The Beauty in Physics

The Beauty in Physics

ANNIE FLOWERS

The concept of symmetry is ever present in physics. In nature, physical symmetry is represented by naturally occurring patterns that can be seen in animals, plants, and non-living entities. In fact, the demand for symmetry in nature has resulted in some of physics' most successful theories. In this context, symmetry in physics is described as the ability of a law to be applied to multiple instances. For example, saying the laws of physics are rotationally invariant implies that they do not offer preference towards a certain direction. In this same way, a circle can have rotational symmetry where all of the points are indistinguishable from each other.

In nature, circles are seen as organically occurring features. For these perfectly symmetrical shapes to arise from processes amongst other asymmetric things is incredible. The symmetry in flowers has always been of interest to me. The fact that something can grow from a non-uniformly shaped seed, receive a varying amount of nutrients, and yet still bloom into a circle with a perfectly shaped and balanced number of petals is crazy. I think this speaks to the way that physics can be used to describe the symmetries in the world, as nature is a lot more symmetrical than one would think.

Similarly, waves are examples of symmetry in nature that can be described by physics. Waves propagate through a medium (i.e., water) and oscillate as they travel, creating a pattern. Like a wave crashing on a beach, there is a symmetry that can be seen as a result of the traveling wave and the traveling break that it experiences. The break moves symmetrically with the waves as it rolls to the edge of the beach, causing a perfect relationship between the shape of the wave and the equation for the break.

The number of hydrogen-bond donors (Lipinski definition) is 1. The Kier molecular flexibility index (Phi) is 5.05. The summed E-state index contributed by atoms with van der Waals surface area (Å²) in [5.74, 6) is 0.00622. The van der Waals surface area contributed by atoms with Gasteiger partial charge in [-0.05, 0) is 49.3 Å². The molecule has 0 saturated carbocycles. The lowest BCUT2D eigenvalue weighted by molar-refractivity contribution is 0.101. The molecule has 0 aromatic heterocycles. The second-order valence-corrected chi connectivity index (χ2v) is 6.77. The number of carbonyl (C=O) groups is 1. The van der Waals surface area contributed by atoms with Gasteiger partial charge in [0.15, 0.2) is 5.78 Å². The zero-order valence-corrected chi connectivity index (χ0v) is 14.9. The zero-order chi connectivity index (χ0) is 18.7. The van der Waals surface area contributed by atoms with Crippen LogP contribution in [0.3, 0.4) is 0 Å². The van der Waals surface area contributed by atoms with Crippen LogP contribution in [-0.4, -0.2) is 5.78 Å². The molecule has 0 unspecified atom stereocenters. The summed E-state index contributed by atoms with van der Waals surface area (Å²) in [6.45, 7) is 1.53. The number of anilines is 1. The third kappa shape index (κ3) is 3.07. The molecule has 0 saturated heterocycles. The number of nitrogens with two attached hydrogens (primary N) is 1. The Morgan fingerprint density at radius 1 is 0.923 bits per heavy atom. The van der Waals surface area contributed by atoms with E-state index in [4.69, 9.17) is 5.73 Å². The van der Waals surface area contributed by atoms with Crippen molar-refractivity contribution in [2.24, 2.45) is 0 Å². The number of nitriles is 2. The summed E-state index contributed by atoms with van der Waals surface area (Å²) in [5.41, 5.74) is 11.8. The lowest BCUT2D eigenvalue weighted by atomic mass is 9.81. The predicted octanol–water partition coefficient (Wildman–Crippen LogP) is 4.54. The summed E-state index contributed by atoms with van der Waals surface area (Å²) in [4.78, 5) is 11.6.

Symmetry from physics is not only present in nature, but are as well. The physicist Anthony Zee has a romantic view of this, claiming, “let us worry about beauty first, and truth will take care of itself.” Bilateral symmetry (lobsters, humans) can be translated into spatial inversion by replacing the coordinates. Discrete transformations, such as rotation of a snowflake’s spikes, can be extrapolated and turned into complex transformations. This being said, symmetry in physics can be used to describe the symmetries seen in nature. Simple processes such as water flowing through a small crevice to the intricate complexities of the snowflake patterning can be described by mathematical equations derived from physics.

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